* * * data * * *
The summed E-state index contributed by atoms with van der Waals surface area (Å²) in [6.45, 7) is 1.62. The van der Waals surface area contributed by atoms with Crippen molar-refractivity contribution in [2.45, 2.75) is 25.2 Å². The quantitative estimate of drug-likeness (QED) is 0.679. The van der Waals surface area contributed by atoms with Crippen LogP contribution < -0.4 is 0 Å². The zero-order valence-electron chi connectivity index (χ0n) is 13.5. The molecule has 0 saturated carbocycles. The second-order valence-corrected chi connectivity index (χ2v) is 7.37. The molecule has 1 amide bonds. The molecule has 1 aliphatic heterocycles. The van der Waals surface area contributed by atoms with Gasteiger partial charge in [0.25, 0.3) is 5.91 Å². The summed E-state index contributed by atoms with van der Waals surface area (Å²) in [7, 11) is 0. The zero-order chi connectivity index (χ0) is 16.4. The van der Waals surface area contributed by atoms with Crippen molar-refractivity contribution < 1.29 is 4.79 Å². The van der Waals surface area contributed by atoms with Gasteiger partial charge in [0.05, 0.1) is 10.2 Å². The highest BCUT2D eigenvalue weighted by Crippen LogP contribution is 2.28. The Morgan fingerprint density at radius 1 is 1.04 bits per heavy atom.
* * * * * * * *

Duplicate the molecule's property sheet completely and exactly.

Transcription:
The summed E-state index contributed by atoms with van der Waals surface area (Å²) in [6.45, 7) is 1.62. The van der Waals surface area contributed by atoms with Crippen molar-refractivity contribution in [2.45, 2.75) is 25.2 Å². The quantitative estimate of drug-likeness (QED) is 0.679. The van der Waals surface area contributed by atoms with Crippen LogP contribution < -0.4 is 0 Å². The zero-order valence-electron chi connectivity index (χ0n) is 13.5. The molecule has 0 saturated carbocycles. The second-order valence-corrected chi connectivity index (χ2v) is 7.37. The molecule has 1 amide bonds. The molecule has 1 aliphatic heterocycles. The van der Waals surface area contributed by atoms with Gasteiger partial charge in [0.25, 0.3) is 5.91 Å². The summed E-state index contributed by atoms with van der Waals surface area (Å²) in [7, 11) is 0. The zero-order chi connectivity index (χ0) is 16.4. The van der Waals surface area contributed by atoms with Crippen molar-refractivity contribution < 1.29 is 4.79 Å². The van der Waals surface area contributed by atoms with Gasteiger partial charge in [0.05, 0.1) is 10.2 Å². The highest BCUT2D eigenvalue weighted by Crippen LogP contribution is 2.28. The Morgan fingerprint density at radius 1 is 1.04 bits per heavy atom.